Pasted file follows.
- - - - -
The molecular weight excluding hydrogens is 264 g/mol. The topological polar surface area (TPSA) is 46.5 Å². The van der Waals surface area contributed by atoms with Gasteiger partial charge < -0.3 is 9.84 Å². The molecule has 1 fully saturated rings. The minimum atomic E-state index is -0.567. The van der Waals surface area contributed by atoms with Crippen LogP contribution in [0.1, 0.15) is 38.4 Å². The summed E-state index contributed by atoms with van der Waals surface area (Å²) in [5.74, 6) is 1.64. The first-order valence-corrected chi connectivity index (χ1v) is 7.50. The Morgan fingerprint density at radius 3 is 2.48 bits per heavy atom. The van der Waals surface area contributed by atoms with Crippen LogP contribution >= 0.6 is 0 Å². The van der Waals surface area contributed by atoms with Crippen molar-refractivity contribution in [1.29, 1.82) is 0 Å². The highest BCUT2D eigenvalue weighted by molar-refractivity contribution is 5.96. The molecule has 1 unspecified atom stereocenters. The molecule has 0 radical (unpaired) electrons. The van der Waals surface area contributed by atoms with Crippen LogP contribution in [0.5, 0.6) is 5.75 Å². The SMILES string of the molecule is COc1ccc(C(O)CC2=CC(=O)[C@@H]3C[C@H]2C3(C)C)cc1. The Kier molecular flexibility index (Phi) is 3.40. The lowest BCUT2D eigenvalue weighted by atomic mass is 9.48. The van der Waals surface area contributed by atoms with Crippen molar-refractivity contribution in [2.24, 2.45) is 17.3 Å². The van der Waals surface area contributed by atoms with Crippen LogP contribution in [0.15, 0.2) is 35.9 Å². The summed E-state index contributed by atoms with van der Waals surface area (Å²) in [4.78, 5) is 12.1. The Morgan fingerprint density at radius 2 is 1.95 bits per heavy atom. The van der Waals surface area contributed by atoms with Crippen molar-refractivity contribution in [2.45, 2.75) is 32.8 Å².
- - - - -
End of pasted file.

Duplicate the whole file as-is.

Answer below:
The molecular weight excluding hydrogens is 264 g/mol. The topological polar surface area (TPSA) is 46.5 Å². The van der Waals surface area contributed by atoms with Gasteiger partial charge < -0.3 is 9.84 Å². The molecule has 1 fully saturated rings. The minimum atomic E-state index is -0.567. The van der Waals surface area contributed by atoms with Crippen LogP contribution in [0.1, 0.15) is 38.4 Å². The summed E-state index contributed by atoms with van der Waals surface area (Å²) in [5.74, 6) is 1.64. The first-order valence-corrected chi connectivity index (χ1v) is 7.50. The Morgan fingerprint density at radius 3 is 2.48 bits per heavy atom. The van der Waals surface area contributed by atoms with Crippen LogP contribution >= 0.6 is 0 Å². The van der Waals surface area contributed by atoms with Crippen molar-refractivity contribution in [1.29, 1.82) is 0 Å². The highest BCUT2D eigenvalue weighted by molar-refractivity contribution is 5.96. The molecule has 1 unspecified atom stereocenters. The molecule has 0 radical (unpaired) electrons. The van der Waals surface area contributed by atoms with Crippen LogP contribution in [0.5, 0.6) is 5.75 Å². The SMILES string of the molecule is COc1ccc(C(O)CC2=CC(=O)[C@@H]3C[C@H]2C3(C)C)cc1. The Kier molecular flexibility index (Phi) is 3.40. The lowest BCUT2D eigenvalue weighted by atomic mass is 9.48. The van der Waals surface area contributed by atoms with Crippen molar-refractivity contribution in [2.24, 2.45) is 17.3 Å². The van der Waals surface area contributed by atoms with Crippen LogP contribution in [0.15, 0.2) is 35.9 Å². The summed E-state index contributed by atoms with van der Waals surface area (Å²) in [4.78, 5) is 12.1. The Morgan fingerprint density at radius 2 is 1.95 bits per heavy atom. The van der Waals surface area contributed by atoms with Crippen molar-refractivity contribution in [2.45, 2.75) is 32.8 Å².